New spot, more room for Smith’s operations

Smith Brothers Farms' new milk plant at 26401 79th Ave., Kent, was running at high capacity when small groups of visitors were offered the first glimpses inside of it on Tuesday.

Visitors tour the Smith Brothers Farms' packing and shipping area of the new milk plant. Employees and visitors alike commented on the spaciousness of the plant compared to the original farm.

Smith Brothers Farms’ new milk plant at 26401 79th Ave., Kent, was running at high capacity when small groups of visitors were offered the first glimpses inside of it on Tuesday.

Scott Highland cut the ribbon after a milk toast to everyone involved in making the project a reality.

After 93 years at the same location along West Valley Highway just north of South 277th Street, Smith Brothers Farms decided in the spring to move to a larger dairy production facility a few miles to the east in Kent.

The new facility, which covers 50,000 square feet, is a hefty upgrade from the farm that the Highland’s and Smith’s have used to make their milk for many decades. While a lot of talk from the visitors focused on the shiny new machinery, many of the Smith employees were happy to have a building larger than the farm’s boarding house.

Nate Hansen, who works as one of the company’s accountants, said that it’s nice to have space. Having taken the job at Smith’s out of college, Hanson said that he still hadn’t had any experience in a “real” office setting. While he now has his own office in the new building, he remembers being crammed with three other people into a 100-square-foot room.

“If you put on music,” he said, “everyone had to like it.”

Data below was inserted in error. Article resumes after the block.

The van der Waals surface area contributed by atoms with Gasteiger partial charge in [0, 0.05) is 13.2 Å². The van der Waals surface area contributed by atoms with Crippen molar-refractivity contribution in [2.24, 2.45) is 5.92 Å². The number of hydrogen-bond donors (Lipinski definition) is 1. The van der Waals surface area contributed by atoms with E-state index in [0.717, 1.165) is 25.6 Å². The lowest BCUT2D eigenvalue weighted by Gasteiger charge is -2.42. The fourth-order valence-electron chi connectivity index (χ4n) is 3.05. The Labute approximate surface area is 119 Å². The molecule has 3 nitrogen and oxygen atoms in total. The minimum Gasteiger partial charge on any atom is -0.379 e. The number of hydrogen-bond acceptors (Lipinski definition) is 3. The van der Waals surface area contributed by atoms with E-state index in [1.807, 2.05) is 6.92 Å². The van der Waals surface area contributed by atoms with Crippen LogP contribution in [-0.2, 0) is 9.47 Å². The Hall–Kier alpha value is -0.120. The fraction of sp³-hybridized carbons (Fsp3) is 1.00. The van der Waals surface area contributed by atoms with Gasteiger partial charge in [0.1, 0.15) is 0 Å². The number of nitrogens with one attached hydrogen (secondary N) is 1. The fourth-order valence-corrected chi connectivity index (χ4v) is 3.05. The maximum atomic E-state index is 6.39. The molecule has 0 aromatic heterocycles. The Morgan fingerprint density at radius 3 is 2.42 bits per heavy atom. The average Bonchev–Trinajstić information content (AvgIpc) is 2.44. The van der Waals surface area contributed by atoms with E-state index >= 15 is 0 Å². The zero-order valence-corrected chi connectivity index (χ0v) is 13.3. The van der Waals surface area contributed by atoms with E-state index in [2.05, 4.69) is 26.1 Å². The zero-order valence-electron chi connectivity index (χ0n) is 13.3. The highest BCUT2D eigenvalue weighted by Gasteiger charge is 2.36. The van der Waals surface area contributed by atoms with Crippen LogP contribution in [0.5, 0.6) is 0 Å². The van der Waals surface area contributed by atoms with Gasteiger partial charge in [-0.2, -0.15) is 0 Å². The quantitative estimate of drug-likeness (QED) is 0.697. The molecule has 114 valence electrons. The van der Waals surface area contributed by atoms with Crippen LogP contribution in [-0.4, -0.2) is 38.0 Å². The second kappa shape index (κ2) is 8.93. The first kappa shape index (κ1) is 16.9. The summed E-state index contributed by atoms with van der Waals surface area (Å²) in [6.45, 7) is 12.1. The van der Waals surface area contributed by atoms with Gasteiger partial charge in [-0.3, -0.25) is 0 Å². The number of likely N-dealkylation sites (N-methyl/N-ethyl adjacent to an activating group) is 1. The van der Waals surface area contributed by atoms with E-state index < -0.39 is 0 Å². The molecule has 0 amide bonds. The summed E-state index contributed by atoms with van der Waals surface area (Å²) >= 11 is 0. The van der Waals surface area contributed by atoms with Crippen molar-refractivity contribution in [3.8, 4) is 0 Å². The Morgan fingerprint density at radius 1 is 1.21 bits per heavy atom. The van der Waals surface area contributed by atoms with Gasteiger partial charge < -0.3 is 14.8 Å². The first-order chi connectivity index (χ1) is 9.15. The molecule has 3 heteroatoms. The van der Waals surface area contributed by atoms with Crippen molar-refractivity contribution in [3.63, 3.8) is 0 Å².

Alexis Yoshimura, who works in customer service at the company’s depot in Woodinville, said that the things she appreciates most are the small changes.

Also at the event were the contractors who helped turn the Heinz frozen soup factory into a milk manufacturing machine. Matt Berg, with general contractor Pro Sales, said that it was cool to see everything come together. In addition to other responsibilities during construction, Berg helped fabricate the enormous 35,000-gallon tanks that hold the unpasteurized milk coming in from local farms.

Swift transition

Donley Zwart, with Cutter Electric, said that the construction and renovations were fast paced. His team had to work hard to stay a step ahead of the design process.

“We didn’t have a lot of time to think about it,” he said, “we just had to react.”

Smith Brothers COO Dustin Highland – a third generation Smith – said that he’s just happy to have the process over with, so the company can get back to business as normal. While the move wasn’t easy or pleasant, Highland said that it was absolutely necessary for a business that had long since outgrown its capability.

“It was pieced together over time,” he said. “As we grew over time and as technology changed and as our business model had changed, we grew along with it. But it was always piecing together, putting the same pieces together in a different way.”

When they realized that they would need new equipment, they considered building a new plant but decided to instead look into buying an existing location.

The Heinz location “kind of fell in our lap,” Dustin Highland said.

The property had all of the things the company needed, he said, from refrigeration to food grade flooring and walls. “So it was already really set up for us, and it worked perfectly.”

Dustin Highland has been with Smith Brothers for slightly over a year, and says he’s had to do a lot of catchup to become knowledgeable about a milk manufacturing facility. He was thankful to the teams at Pro Sales for making sure that he was informed about what was happening during construction.

“They didn’t make me look dumb,” he said.

Dustin Highland also is proud of how the facility turned out in contrast to the old farm, which had been upgraded in jumps and starts.

“It looks how it should look,” Dustin Highland said, “this has a flow of what a milk plant should look like.”

The conveyance mechanisms in the new plant allow a more streamlined flow of milk and a less haphazard operation, which Highland says is better for the product overall.

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